Monday, June 17, 2024

Tricycle vendors say they suffer triple extortion in Mexico City

Tricycle vendors in Mexico City’s Miguel Hidalgo municipality say they have to pay three different bribes totaling 700 pesos (about US $32) a week to peddle their wares. Sometimes the total represents more than half their income.

Before the coronavirus pandemic, tricycle vendors say, they earned up to 1,500 pesos a week. Now they are lucky to take in 1,000 and the bribes have further crippled their incomes.

Coffee sellers Omar and Federico say that each week they have to pay municipal authorities 100 to 200 pesos in order to operate on the municipality’s streets, and the amount fluctuates depending on the products the sellers offer. 

“You must give people from the [mayor’s office] a fee to let you sell,” Omar told the newspaper El Universal while attending to customers near the Metro Auditorio subway station. “That fee is mandatory. If it’s not paid, they won’t let you work.” 

Those who sell in the tony Polanco area also pay police 50 pesos a day for the privilege of setting up shop there. 

Hegel Cortés Miranda of the Miguel Hidalgo mayor’s office said the government is aware of the allegations of such payments but no one has made a formal complaint.

But there’s another fee that speaks to the growing rumors of nefarious forces controlling wheeled trade in the city. 

Vendors say they are also being charged 500 pesos a week by unidentified individuals in exchange for protection from government inspectors. They refuse to name those involved for fear of reprisals.

On August 15, Miguel Hidalgo officials announced that they had confiscated 140 tricycles, for which several reasons were given. One was the coronavirus, another was that the city had received more than 3,000 complaints, and still another was that the seizure represented an attempt to break up a tricycle mafia on the city’s streets.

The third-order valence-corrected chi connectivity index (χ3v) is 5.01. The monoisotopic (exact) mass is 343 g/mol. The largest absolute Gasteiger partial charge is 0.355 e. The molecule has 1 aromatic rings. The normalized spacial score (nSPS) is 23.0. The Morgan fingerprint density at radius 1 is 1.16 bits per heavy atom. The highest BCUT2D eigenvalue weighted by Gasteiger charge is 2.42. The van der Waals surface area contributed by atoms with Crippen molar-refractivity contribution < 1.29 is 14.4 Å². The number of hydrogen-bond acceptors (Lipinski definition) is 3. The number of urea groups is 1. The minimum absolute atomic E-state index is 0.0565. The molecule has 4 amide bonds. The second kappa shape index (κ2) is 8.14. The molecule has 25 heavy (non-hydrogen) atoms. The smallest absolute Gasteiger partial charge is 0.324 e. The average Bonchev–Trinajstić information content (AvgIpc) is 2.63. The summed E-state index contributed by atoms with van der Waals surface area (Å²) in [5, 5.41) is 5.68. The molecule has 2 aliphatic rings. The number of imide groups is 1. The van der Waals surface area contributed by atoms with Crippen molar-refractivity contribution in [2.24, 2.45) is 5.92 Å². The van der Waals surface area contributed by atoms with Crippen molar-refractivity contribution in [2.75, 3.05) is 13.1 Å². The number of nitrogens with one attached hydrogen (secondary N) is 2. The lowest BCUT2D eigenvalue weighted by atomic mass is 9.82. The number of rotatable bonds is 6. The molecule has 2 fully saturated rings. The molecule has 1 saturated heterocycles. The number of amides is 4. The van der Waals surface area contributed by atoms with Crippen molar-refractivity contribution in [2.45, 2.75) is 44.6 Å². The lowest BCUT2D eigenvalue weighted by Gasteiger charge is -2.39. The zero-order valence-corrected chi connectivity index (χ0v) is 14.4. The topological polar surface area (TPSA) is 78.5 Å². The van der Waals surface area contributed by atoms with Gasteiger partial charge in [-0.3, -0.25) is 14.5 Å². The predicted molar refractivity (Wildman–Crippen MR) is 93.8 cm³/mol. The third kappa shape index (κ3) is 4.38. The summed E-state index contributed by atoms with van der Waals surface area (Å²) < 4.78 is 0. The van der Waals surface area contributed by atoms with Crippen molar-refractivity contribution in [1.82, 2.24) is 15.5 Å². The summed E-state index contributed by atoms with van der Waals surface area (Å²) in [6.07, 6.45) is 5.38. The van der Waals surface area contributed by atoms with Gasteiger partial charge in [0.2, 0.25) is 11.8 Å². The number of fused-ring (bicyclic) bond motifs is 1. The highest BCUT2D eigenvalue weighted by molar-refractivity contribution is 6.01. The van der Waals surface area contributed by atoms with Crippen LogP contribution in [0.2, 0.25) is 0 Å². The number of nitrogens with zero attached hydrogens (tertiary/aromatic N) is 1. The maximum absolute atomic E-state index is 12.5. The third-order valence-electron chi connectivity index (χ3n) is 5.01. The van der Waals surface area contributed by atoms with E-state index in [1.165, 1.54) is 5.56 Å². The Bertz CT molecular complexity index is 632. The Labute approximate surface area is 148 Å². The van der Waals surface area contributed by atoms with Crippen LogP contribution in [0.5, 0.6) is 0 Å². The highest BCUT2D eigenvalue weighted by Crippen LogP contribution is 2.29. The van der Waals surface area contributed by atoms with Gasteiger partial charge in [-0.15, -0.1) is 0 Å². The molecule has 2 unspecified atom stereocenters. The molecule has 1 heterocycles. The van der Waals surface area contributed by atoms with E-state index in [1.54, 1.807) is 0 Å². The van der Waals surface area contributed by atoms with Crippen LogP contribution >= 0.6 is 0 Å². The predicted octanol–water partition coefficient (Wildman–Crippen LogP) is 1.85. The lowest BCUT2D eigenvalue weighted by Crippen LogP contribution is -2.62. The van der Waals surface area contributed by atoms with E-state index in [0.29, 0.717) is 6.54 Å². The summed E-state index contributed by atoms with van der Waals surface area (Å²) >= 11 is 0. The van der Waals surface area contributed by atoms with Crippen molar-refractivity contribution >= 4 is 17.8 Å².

“These are not ordinary people who dedicate themselves to this, but there is a whole tricycle industry,” Miguel Hidalgo Mayor Victor Hugo Romo said. “I can say that in some cases it is a mafia, there are honorable exceptions, but the ones that we have removed are in a union, like an industry, (under the command) of two people who hoard their tricycles and invade public space without permission,” he explained in an interview on Monday.

Those individuals, who Romo says have been identified, control tricycles across the municipality and reap huge profits. “For 500 carts they take in 2 million pesos (US $90,578) a day,” the mayor said in a recent interview. 

Although Romo’s office first said it would destroy the tricycles, it later recanted and said they would be returned to their owners provided they have a receipt, and those that are not claimed would be donated to charities such as Bicitekas, which provides healthcare personnel with bicycles. 

As of yesterday, 35 tricycles had been reclaimed.

Source: El Universal (sp), La Silla Rota (sp), Milenio (sp), W Radio (sp)

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